So far, the dispute – now before the Supreme Court of Canada – has gone in favour of Dairy Queen, leaving the mom-and-pop owners of a franchise in Richmond, B.C., with more than $1.5 million in debt, at one point homeless and licking their proverbial wounds.
Considering how much of Canada’s economy is generated through the franchise business model, too little attention has been paid to this case. At its heart, it’s about the duty (or lack thereof) of franchisors to act in the best interests of their franchisees, who are often small business owners relying on that support.
In what seems like extreme action, M.Y. Sundae’s DQ Grill and Chill in Richmond got shut down by Dairy Queen after the relationship between the two parties soured following a change of management in 2011.
Yet both the B.C. Supreme Court and the B.C. Court of Appeal determined it was within the franchisor’s legal right to terminate the franchise agreement. Indeed, the courts ruled that the franchisor was more generous than the agreement allowed. Never mind that the agreement was stacked in favour of the franchisor and not generous at all.
The agreement said Dairy Queen could “terminate the franchise immediately,” if “deficiencies” identified by the franchisor weren’t corrected within seven days. In this instance, Dairy Queen said the owners could have six months to sell the business, on the condition they signed a mutual cancellation and release agreement that waived all rights to make any claims or take legal action for damages against Dairy Queen Canada (DQC).
Franchisee Wesley Richards, who came to Canada with his wife Irene and young family 30 years ago, lost everything. After a spiral into debt and a deteriorating relationship with the franchisor, who eventually shut him down, Richards lost his life savings, his house and his business.
“We were living for a while in a caravan,” says the 57-year-old accountant turned entrepreneur. “Me, my wife, my 82-year-old mother-in-law, and my son, who was 15 at the time. It was a mess.”
Richards believes he was being targeted by the new management after he complained about product prices increasing while quality was going down.
The “deficiencies,” according to court documents, amounted to things like burned-out light bulbs, graffiti in the washroom and product spills – all minor and almost petty. Similar compliance issues, which were also of a temporary nature, occurred prior to the change of management in 2011. However, never before did Dairy Queen escalate them “to the level of a threat of termination of the Franchise Agreement,” argued the defendant in written submissions. “A franchisor acting in good faith would assist with an action plan for success, not simply threatening termination of the Franchise Agreement when the franchise has normal and reasonable issues expected from a fast food restaurant.”
A read of both trial and appeal decisions show that routine franchise agreements are stacked in favour of franchisors, giving them a “superior bargaining position,” as described by legal firm McCarthy Tetrault’s team of franchise lawyers.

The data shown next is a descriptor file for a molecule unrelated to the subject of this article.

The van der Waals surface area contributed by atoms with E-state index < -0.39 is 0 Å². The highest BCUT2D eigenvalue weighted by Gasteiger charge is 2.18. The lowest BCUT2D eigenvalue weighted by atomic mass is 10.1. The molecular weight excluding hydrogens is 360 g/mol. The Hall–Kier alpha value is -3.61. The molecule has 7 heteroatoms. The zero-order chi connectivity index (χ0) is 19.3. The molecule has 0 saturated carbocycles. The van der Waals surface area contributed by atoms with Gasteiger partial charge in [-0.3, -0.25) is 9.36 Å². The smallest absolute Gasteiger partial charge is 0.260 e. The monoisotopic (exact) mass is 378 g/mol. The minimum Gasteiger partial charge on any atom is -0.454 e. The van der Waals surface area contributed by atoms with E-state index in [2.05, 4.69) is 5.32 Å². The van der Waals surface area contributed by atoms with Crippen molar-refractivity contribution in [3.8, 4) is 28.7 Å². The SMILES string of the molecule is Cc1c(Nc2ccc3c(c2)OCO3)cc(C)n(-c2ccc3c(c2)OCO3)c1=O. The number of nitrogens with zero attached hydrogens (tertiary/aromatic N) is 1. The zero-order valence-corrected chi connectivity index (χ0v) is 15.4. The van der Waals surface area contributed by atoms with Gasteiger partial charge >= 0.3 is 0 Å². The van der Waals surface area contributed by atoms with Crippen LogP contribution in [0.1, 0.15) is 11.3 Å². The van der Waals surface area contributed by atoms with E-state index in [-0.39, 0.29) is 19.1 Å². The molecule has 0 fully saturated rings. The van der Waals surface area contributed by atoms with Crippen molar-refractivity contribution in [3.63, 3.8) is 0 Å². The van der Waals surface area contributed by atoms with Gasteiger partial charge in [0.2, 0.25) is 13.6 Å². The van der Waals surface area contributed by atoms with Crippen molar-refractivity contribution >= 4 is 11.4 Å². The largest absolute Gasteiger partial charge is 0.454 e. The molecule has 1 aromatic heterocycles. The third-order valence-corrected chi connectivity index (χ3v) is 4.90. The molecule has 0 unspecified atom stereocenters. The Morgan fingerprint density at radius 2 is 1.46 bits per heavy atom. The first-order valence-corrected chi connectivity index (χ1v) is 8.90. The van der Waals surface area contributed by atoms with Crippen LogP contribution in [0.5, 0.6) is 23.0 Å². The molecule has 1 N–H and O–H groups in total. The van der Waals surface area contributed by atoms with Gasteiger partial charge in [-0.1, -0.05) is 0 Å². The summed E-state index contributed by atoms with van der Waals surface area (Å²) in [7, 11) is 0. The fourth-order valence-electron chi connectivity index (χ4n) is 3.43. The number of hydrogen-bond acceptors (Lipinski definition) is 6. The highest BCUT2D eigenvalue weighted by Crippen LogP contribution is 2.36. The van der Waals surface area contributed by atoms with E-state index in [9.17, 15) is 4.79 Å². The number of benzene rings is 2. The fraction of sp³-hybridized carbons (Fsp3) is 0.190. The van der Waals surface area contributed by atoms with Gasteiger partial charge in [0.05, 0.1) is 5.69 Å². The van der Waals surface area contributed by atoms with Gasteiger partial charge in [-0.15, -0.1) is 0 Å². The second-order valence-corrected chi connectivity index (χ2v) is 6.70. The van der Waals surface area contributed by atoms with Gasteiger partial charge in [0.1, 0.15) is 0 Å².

“The decision confirms that, absent evidence of duress or unconscionability, a franchisor is permitted to take advantage of a superior bargaining position, and obtain an enforceable release when a franchisee is in default,” the lawyers wrote on the firm’s website.
This so-called superior bargaining position is itself unconscionable. Any clause that allows a business to be shut down within seven days for any reason other than health and safety, or posing some sort of threat to the public, is worse than government interference and contravenes the principles of a free-market society.
M.Y. Sundae has consistently passed all of its required cleanliness and health and safety inspections by the Vancouver Coast Health authority and all of the Dairy Queen checks, prior to the breaches that shut it down.
Its record was comparable with, if not better than, other nearby Dairy Queen Canada franchises.
“Dairy Queen has no right to shut down the franchise for health and safety issues,” said Richards. “The health inspector can shut you down in two seconds if something is not right. He’ll shut you down on the spot.”
Doctors, lawyers, trustees, brokers and realtors are but a few professions required by law to act in the best interests of their clients. How this same fiduciary duty doesn’t exist between franchisors and their franchisees is an injustice that Canada’s highest court should correct.
In the U.S., at least three jurisdictions, including South Dakota, have determined a fiduciary duty exists between franchisee and franchisor, as a matter of law.
Canada should do the same. A Supreme Court ruling in favour of M.Y. Sundae and Richards would be a welcome victory not only for Richards, but for the thousands of franchisees like him, whose small businesses stimulate our economy and benefit all Canadians.
Paula Arab is a freelance columnist and media strategist. She can be reached at email@example.com.
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